1) T-Tripods @ Tufts Read about our NSF-funded institute for transdisciplinary research for Foundations of Data Science at Tufts

2) Synthetic Coral project I am working on the bioinformatics behind trying to understand and model Coral Reefs as a "living 3D printer" in the laboratory with an exciting interdisciplinary team of researchers.

Prior to this research in biological networks was funded by NSF DMS-1812503, in a project joint with my math department colleague Xiaozhe Hu. 10 years ago, my research in computational structural biology was funded by NIH grant 1R01GM080330-01A1 (from 2008-2013). Even longer ago, a grant from NSF (grant CCR0208629) funded work on approximate routing, and portions of my computational biology research first funded by an NSF Large ITR grant (with PI Simon Kasif of BU).

My Ph.D. advisor was Daniel J. Kleitman ; my graduated Ph.D. students to date are Christine Cheng (JHU/1999), 1/2 Christopher Wagner (JHU/1999), Adam Cannon (JHU/2000), Arthur Brady (Tufts/2008), Anoop Kumar (Tufts/2010), Noah Daniels, (Tufts/2013), Mengfei Cao (Tufts/2016) , Monsurat Olaosebikan (Tufts/2023: co-advised with Prof Orit Shaer from Wellesley College) Kapil Devkota (Tufts/2023), Plus I co-advised Guangtao Ge's doctorate in 2009.

(My Erdos number is 2 (but so is everyone else's)).


I am on sabbatical for academic year 2023-2024 and not teaching.

Spring 2023, I taught Advanced Algorithms which I last taught in Fall 2021.

Fall 2022 I again taught Network Science . This is a course I created and taught for the first two times in Fall 2019 and Fall 2020; it now has moved from a Special Topics course number to its dedicated course number CS 142.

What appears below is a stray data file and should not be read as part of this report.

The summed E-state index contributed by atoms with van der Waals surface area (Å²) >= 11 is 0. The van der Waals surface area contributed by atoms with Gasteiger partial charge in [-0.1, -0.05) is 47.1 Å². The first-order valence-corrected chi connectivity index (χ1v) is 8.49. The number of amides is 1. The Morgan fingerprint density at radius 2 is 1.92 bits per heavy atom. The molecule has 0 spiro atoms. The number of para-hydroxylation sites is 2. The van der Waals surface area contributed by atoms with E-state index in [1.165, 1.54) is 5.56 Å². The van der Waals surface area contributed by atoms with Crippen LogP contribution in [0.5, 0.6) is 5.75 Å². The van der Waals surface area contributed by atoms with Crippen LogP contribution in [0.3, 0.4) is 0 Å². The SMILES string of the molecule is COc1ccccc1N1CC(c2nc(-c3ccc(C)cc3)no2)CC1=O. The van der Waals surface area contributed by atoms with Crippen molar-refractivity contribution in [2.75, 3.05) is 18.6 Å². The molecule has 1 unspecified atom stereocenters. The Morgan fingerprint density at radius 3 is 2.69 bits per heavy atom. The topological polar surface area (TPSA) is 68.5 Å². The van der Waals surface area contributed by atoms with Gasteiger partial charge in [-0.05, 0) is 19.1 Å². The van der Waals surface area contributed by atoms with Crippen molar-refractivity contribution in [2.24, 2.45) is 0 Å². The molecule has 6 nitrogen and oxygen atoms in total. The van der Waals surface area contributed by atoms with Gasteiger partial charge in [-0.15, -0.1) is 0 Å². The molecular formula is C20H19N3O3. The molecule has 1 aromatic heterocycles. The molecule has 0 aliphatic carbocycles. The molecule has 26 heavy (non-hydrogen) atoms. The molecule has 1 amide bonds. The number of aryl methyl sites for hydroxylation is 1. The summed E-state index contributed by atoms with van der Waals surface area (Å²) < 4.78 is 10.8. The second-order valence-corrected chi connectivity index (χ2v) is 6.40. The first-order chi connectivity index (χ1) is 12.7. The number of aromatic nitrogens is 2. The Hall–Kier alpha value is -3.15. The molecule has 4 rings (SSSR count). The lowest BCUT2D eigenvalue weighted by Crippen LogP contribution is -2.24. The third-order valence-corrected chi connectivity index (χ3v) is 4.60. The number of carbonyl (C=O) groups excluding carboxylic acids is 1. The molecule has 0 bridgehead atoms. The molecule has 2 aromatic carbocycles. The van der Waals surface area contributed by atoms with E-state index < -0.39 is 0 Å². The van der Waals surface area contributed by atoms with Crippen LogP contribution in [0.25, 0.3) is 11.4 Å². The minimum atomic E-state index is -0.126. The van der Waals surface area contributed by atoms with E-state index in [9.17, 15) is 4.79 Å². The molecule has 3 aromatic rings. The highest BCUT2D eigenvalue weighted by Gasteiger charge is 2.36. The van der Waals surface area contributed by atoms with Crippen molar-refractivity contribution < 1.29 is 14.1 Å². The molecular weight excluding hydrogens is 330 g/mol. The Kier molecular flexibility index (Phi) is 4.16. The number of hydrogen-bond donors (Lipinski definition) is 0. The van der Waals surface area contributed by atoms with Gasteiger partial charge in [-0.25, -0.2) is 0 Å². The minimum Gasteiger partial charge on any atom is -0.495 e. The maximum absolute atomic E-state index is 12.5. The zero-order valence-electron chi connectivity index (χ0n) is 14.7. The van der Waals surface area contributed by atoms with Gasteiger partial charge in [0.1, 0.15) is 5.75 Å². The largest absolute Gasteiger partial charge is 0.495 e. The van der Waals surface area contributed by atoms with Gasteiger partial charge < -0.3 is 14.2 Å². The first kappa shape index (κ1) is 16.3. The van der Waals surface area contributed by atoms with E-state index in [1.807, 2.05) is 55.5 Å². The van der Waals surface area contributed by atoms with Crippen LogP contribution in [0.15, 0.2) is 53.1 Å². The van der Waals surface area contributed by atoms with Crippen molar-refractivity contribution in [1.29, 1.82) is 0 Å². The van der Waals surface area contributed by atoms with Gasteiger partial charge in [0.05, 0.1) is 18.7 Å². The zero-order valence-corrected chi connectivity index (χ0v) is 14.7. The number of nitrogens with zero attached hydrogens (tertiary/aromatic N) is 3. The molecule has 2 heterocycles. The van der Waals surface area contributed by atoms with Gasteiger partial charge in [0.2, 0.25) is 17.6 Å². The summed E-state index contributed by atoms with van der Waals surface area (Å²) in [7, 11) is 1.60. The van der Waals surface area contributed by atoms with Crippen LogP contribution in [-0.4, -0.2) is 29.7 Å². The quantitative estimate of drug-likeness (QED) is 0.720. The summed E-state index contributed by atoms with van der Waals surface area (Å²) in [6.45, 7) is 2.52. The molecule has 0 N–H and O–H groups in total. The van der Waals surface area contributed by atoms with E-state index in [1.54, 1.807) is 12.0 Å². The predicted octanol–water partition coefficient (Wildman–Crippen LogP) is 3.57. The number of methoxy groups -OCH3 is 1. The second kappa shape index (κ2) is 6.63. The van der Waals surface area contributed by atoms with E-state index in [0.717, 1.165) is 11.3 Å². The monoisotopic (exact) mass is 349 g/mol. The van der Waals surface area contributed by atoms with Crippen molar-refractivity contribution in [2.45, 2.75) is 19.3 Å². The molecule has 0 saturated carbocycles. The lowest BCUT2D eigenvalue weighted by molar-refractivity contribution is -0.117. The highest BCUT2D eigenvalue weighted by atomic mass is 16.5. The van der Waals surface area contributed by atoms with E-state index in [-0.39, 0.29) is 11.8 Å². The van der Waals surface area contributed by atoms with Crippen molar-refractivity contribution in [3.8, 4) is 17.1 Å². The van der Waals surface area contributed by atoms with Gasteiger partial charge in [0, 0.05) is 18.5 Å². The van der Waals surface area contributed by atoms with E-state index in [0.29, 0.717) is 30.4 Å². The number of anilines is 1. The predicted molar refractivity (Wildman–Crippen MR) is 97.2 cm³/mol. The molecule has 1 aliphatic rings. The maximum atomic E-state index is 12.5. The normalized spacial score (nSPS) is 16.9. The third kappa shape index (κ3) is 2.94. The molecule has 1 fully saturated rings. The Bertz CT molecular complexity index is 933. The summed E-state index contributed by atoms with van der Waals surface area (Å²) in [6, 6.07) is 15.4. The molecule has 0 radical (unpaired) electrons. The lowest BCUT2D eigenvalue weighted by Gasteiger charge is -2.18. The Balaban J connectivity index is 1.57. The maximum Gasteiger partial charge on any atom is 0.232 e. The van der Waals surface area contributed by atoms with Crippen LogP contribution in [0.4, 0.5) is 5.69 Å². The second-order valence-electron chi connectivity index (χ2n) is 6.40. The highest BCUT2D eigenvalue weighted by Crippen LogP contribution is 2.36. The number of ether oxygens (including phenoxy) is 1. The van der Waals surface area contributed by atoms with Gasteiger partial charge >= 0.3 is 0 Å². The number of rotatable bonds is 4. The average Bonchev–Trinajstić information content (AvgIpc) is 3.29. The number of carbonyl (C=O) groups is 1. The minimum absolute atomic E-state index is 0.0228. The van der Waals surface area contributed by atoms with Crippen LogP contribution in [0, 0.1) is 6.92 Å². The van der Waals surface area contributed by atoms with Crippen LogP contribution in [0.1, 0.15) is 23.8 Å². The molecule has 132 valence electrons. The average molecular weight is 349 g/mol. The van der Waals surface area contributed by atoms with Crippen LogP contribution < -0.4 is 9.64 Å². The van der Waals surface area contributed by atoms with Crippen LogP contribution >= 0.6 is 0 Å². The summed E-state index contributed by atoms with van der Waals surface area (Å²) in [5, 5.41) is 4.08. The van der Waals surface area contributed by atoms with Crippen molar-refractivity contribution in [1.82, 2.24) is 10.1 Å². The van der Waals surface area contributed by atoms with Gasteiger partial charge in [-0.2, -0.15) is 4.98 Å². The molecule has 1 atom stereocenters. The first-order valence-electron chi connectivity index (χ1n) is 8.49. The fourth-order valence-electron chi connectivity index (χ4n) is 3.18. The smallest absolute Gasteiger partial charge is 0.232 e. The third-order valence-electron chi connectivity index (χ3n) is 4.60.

Summer 2022 I taught Discrete Mathematics

Spring 2022: I taught Comp 170, Theory of Computation, which I last taught in Spring 2021 and before that in Fall 2017. The information and the course website is mostly on the University Canvas site, which (sorry!) only those enrolled in the class have access to (the zoom integration was just too attractive, so I went with the centralized university solution--) Some limited information about the course is publicly accessible here: Comp 170

Fall 2018, I taught Comp 167-- Computational Biology which I last taught in Fall 2011.

Spring 2017 I taught Discrete Mathematics which I also taught in Fall 2008, Fall 2009, Spring 2010, Spring 2012, Fall 2012, Spring 2013, Spring 2016 and Fall 2016.

Fall 2016 I also experimented with trying to teach an elective course which was an introduction to Computational Biology from the perspective of Big Data.

In the past, I have also taught Protein Bioinformatics Topics (Fall 2010), , and one of my favorite classes to teach: Graph Theory (Fall 2007).



I gave an invited talk at SIAM ACDA in July 2021 and at Recomb in May 2022. In 2023, I spoke at the NCI Summer School for Algorithmic Cancer Biology, and at the DAiSB workshop at the CIRM in France.

Editorial and Service

I serve as an associate editor for the journal Bioinformatics published by Oxford University press.

I serve on the editorial board of the IEEE/ACM Transaction on Computational Biology and Bioinformatics (TCBB)

I was again Vice-Chair of SIAM's SIAG on Discrete Mathematics in 2021-2022. I was also Vice-Chair from 2013-2015, and one time before that so long ago that I forget the exact year....

Editorial Board member, SIAM Journal on Discrete Mathematics, 2003-2011

Editorial Board member, SIAM Review, 2008-2013

Conference co-chair, SIAM 2008 Annual Meeting, and in charge of the "Discrete Math" track at the SIAM 2009 Annual Meeting where we had a BANQUET FOR DANNY KLEITMAN'S 75th BIRTHDAY! I was Conference chair for the SIAM 2012 Discrete Mathematics conference. Most recently, I am on the organizing committee for the 2017 SIAM Annual Meeting.